NORTH MYRTLE BEACH, SC (WMBF) - The city of North Myrtle Beach has seen an increase in construction, development and growth. Now, hundreds of new homes could be going in to add to the already flourishing north strand.
The proposal calls to expand Grande Dunes into the City of North Myrtle Beach. The group that has taken over Grande Dunes, LStar, wants to purchase land to build more than 700 new homes.
The land of interest is bordering Highway 22, the Carolina Bays Parkway and Watertower Road, so these homes will be close neighbors with the Barefoot Resort Area.
It's part of what is known as the Parkway Planned Development District. This area is made up of six separately owned parcels of land totaling more than 1,300 acres.
LStar is interested in purchasing the Waterway Hills Tract, the golf course on the Waterway that is accessed by a gondola ride from Highway 17, and the Chestnut Tract. The two areas total to 243 acres.
“Some of us have been waiting 6 years, 7 years to see some progress,” said Former President of Barefoot Resort HOA, Dave Jenkins. “But that's the way it goes when land develops, particularly during recession times, and now it looks like real estate in the area is giving them the confidence that they'll be able to sell condos and houses."
The proposal includes single family and attached family homes, as well as waterfront condos.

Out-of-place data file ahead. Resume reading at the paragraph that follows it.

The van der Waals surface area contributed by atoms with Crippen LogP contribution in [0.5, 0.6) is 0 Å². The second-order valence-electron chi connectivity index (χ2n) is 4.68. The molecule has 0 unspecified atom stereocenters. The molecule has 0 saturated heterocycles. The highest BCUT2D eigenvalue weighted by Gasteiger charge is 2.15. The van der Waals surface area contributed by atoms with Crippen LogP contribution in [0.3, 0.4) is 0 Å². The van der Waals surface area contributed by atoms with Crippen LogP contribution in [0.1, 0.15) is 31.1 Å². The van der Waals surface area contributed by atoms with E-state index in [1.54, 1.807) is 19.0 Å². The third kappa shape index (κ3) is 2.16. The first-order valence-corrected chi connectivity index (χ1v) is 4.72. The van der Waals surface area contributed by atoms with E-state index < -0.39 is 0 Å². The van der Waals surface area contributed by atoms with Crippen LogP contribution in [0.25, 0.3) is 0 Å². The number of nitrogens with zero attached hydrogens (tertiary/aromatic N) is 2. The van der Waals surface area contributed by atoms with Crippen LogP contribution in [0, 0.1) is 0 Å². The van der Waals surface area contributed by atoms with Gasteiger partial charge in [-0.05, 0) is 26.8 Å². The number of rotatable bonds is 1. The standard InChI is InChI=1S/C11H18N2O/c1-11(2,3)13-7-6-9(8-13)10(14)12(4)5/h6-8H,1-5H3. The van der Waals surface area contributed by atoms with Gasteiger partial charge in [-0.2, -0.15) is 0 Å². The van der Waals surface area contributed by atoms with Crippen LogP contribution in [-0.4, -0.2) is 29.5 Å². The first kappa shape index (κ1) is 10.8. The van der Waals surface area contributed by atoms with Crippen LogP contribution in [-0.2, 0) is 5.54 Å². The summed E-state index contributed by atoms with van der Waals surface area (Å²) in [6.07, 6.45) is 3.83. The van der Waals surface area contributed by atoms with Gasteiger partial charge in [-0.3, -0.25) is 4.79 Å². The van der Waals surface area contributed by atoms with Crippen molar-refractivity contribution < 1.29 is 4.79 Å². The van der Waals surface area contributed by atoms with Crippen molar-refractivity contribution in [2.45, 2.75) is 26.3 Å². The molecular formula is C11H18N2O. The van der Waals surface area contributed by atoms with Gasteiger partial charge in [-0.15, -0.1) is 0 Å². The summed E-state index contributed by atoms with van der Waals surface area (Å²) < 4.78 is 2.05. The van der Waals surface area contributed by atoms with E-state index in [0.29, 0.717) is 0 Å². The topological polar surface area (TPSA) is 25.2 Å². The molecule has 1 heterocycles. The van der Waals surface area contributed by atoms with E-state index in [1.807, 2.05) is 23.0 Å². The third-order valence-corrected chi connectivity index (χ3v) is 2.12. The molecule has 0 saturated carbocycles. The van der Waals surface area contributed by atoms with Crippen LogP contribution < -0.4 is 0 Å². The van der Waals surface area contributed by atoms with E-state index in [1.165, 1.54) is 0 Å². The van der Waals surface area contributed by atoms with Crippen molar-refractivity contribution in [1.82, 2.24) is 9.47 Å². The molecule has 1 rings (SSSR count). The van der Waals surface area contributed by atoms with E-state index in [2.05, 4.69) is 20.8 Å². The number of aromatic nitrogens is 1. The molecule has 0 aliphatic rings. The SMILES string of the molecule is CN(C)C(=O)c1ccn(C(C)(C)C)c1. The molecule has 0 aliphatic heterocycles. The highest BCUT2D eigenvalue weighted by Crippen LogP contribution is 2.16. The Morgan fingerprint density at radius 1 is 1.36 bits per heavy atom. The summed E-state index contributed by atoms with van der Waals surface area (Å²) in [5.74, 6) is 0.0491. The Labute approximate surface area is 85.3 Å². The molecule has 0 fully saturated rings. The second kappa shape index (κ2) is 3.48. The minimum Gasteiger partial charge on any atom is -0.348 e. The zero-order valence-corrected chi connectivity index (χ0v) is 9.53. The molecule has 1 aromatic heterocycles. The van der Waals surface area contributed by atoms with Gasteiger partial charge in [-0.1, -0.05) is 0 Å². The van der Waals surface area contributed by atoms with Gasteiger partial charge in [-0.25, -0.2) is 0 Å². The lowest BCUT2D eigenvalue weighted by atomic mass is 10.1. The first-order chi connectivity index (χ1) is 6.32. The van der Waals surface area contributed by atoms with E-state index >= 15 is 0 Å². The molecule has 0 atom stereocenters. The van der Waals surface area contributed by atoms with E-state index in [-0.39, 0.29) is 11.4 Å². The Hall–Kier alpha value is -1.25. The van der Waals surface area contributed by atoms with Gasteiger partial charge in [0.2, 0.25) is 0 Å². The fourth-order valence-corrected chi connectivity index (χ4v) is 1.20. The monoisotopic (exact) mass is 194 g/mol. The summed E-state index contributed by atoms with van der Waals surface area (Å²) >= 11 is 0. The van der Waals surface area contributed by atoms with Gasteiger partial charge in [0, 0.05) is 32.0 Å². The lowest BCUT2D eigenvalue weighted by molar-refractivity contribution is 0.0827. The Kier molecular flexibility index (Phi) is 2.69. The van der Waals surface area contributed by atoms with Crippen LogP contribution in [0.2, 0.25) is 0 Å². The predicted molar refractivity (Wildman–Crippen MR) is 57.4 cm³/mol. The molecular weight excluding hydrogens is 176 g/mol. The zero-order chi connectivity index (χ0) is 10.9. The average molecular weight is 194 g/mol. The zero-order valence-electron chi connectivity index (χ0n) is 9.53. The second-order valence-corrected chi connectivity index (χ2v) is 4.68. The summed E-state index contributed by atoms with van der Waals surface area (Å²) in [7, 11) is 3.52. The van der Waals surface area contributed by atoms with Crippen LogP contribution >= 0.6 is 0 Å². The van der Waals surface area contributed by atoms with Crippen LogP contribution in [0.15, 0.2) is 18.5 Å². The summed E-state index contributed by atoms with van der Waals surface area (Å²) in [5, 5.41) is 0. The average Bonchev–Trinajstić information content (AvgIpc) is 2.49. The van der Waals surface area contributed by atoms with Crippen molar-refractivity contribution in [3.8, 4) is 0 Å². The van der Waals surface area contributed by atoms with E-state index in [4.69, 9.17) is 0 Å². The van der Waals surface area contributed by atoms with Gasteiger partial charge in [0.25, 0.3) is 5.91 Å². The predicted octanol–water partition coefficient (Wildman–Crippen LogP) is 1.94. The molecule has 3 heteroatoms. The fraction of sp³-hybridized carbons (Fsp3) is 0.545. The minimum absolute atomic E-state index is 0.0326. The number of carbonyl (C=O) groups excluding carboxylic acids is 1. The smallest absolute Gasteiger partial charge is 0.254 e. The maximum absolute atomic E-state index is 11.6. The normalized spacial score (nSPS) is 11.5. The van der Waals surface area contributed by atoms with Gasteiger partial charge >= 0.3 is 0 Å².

Under the current city plans, LStar would have the right to build about 2,500 homes; however, they're looking to build about 740 high-end units.
“If we can successfully work through these and other PDD requirements, the City would be pleased to see homes the caliber of those in Grande Dunes within its corporate limits,” said City Spokesperson Pat Dowling.
Dowling said residential properties rarely pay for themselves when it comes to the city's cost of providing services. Since LStar is proposing less homes, at a high price range, this might work out to be a break-even cost situation for the city, which he said is always welcome.
WMBF News spoke to several people who are concerned about this proposal.
Jenkins said the size of the development so close to where you live, and increased traffic are some of the major issues brought up by his neighbors.
He expressed, if new homes are built, more infrastructure will have to follow.
The initial plan includes eventually expanding Watertower Road, to four lanes. That's the back entrance to Barefoot, eventually connecting the North Myrtle Beach Sports Complex with Highway 31.
Some residents feel that's not enough to support the volume of people we would see.
Dowling said in order to accomplish what LStar is proposing, changes may have to be made to the original plan.
“The developer does want to be able to move what is currently a planned public road running in between the two tracts they want to buy to the perimeter of the tracts, so that they can gate their development and have private roads only,” Dowling said.
If this happens, a traffic study would take place to determine the impact of traffic flow throughout the entire area.
“I think it will be good if it's done right and that involves the planning process to work and that requires the input of people,” Jenkins said.
Future plans include a commercial element, like stores and restaurants, but there has not been any movement on that front.
Dowling said judging from City Council's reaction during the workshop, none of those aspects appear to be major obstacles. It's just a matter of determining who pays for what and then getting them done. This is the first time LStar has met with the city about its development plans. A second meeting hasn't been set yet.